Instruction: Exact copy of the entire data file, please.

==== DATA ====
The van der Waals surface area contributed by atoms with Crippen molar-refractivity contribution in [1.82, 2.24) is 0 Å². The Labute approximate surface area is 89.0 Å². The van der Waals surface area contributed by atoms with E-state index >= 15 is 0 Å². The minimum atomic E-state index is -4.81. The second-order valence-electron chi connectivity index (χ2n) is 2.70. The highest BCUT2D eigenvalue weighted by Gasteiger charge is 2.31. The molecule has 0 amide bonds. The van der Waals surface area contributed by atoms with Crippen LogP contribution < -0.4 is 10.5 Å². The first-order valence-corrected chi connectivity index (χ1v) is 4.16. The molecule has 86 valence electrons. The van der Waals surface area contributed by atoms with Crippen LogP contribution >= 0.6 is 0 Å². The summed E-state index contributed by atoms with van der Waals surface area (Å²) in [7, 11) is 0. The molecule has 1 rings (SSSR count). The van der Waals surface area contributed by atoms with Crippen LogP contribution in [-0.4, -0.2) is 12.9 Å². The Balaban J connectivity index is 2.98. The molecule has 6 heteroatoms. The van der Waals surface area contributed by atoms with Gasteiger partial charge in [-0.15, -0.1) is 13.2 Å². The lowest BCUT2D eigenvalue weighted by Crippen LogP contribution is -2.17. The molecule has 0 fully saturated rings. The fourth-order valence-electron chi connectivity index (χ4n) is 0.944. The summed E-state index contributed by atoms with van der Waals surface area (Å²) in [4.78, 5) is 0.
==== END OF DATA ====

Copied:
The van der Waals surface area contributed by atoms with Crippen molar-refractivity contribution in [1.82, 2.24) is 0 Å². The Labute approximate surface area is 89.0 Å². The van der Waals surface area contributed by atoms with E-state index >= 15 is 0 Å². The minimum atomic E-state index is -4.81. The second-order valence-electron chi connectivity index (χ2n) is 2.70. The highest BCUT2D eigenvalue weighted by Gasteiger charge is 2.31. The molecule has 0 amide bonds. The van der Waals surface area contributed by atoms with Crippen LogP contribution < -0.4 is 10.5 Å². The first-order valence-corrected chi connectivity index (χ1v) is 4.16. The molecule has 86 valence electrons. The van der Waals surface area contributed by atoms with Crippen LogP contribution >= 0.6 is 0 Å². The summed E-state index contributed by atoms with van der Waals surface area (Å²) in [7, 11) is 0. The molecule has 1 rings (SSSR count). The van der Waals surface area contributed by atoms with Crippen LogP contribution in [-0.4, -0.2) is 12.9 Å². The Balaban J connectivity index is 2.98. The molecule has 6 heteroatoms. The van der Waals surface area contributed by atoms with Gasteiger partial charge in [-0.15, -0.1) is 13.2 Å². The lowest BCUT2D eigenvalue weighted by Crippen LogP contribution is -2.17. The molecule has 0 fully saturated rings. The fourth-order valence-electron chi connectivity index (χ4n) is 0.944. The summed E-state index contributed by atoms with van der Waals surface area (Å²) in [4.78, 5) is 0.